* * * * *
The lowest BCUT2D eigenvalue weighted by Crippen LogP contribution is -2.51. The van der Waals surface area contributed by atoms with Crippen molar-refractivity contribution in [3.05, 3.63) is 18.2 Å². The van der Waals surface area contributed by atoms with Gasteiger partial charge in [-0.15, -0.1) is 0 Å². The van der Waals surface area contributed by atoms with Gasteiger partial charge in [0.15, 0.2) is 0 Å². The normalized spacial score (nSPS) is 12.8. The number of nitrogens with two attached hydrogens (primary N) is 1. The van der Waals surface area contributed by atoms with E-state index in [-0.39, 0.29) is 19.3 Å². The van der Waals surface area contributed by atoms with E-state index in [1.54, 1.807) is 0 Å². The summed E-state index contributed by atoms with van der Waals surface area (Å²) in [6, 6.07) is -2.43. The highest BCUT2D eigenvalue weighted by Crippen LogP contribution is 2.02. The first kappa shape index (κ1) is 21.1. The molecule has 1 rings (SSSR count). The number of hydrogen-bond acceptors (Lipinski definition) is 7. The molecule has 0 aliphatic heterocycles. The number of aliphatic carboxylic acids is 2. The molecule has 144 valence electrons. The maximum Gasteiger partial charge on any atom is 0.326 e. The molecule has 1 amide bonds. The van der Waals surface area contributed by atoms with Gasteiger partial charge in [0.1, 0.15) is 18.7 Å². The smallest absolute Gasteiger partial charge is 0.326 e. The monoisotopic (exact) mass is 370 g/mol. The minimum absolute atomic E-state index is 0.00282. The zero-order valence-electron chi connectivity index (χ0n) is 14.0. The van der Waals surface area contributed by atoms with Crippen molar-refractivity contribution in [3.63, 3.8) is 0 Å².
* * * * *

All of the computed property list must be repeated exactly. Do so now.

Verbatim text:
The lowest BCUT2D eigenvalue weighted by Crippen LogP contribution is -2.51. The van der Waals surface area contributed by atoms with Crippen molar-refractivity contribution in [3.05, 3.63) is 18.2 Å². The van der Waals surface area contributed by atoms with Gasteiger partial charge in [-0.15, -0.1) is 0 Å². The van der Waals surface area contributed by atoms with Gasteiger partial charge in [0.15, 0.2) is 0 Å². The normalized spacial score (nSPS) is 12.8. The number of nitrogens with two attached hydrogens (primary N) is 1. The van der Waals surface area contributed by atoms with E-state index in [-0.39, 0.29) is 19.3 Å². The van der Waals surface area contributed by atoms with E-state index in [1.54, 1.807) is 0 Å². The summed E-state index contributed by atoms with van der Waals surface area (Å²) in [6, 6.07) is -2.43. The highest BCUT2D eigenvalue weighted by Crippen LogP contribution is 2.02. The first kappa shape index (κ1) is 21.1. The molecule has 1 rings (SSSR count). The number of hydrogen-bond acceptors (Lipinski definition) is 7. The molecule has 0 aliphatic heterocycles. The number of aliphatic carboxylic acids is 2. The molecule has 144 valence electrons. The maximum Gasteiger partial charge on any atom is 0.326 e. The molecule has 1 amide bonds. The van der Waals surface area contributed by atoms with Gasteiger partial charge in [0.1, 0.15) is 18.7 Å². The smallest absolute Gasteiger partial charge is 0.326 e. The monoisotopic (exact) mass is 370 g/mol. The minimum absolute atomic E-state index is 0.00282. The zero-order valence-electron chi connectivity index (χ0n) is 14.0. The van der Waals surface area contributed by atoms with Crippen molar-refractivity contribution in [3.63, 3.8) is 0 Å².